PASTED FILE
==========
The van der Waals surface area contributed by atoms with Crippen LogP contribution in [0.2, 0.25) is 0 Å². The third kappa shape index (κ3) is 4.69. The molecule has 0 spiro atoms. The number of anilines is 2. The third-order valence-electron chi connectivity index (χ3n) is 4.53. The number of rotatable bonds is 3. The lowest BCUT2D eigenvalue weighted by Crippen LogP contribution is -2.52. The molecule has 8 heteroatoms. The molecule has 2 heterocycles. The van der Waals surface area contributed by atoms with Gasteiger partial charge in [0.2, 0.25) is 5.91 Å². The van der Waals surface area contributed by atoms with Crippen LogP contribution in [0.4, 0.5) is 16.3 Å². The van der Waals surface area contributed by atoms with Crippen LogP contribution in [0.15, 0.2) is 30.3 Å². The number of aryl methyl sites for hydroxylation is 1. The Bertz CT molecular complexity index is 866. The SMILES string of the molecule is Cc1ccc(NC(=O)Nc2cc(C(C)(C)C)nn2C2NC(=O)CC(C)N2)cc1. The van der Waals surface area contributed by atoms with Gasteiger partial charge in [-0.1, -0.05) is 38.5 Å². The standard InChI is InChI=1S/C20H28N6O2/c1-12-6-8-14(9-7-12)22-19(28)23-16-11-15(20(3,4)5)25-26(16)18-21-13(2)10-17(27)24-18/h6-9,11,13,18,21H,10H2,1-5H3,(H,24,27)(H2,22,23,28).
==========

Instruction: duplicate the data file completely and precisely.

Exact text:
The van der Waals surface area contributed by atoms with Crippen LogP contribution in [0.2, 0.25) is 0 Å². The third kappa shape index (κ3) is 4.69. The molecule has 0 spiro atoms. The number of anilines is 2. The third-order valence-electron chi connectivity index (χ3n) is 4.53. The number of rotatable bonds is 3. The lowest BCUT2D eigenvalue weighted by Crippen LogP contribution is -2.52. The molecule has 8 heteroatoms. The molecule has 2 heterocycles. The van der Waals surface area contributed by atoms with Gasteiger partial charge in [0.2, 0.25) is 5.91 Å². The van der Waals surface area contributed by atoms with Crippen LogP contribution in [0.4, 0.5) is 16.3 Å². The van der Waals surface area contributed by atoms with Crippen LogP contribution in [0.15, 0.2) is 30.3 Å². The number of aryl methyl sites for hydroxylation is 1. The Bertz CT molecular complexity index is 866. The SMILES string of the molecule is Cc1ccc(NC(=O)Nc2cc(C(C)(C)C)nn2C2NC(=O)CC(C)N2)cc1. The van der Waals surface area contributed by atoms with Gasteiger partial charge in [-0.1, -0.05) is 38.5 Å². The standard InChI is InChI=1S/C20H28N6O2/c1-12-6-8-14(9-7-12)22-19(28)23-16-11-15(20(3,4)5)25-26(16)18-21-13(2)10-17(27)24-18/h6-9,11,13,18,21H,10H2,1-5H3,(H,24,27)(H2,22,23,28).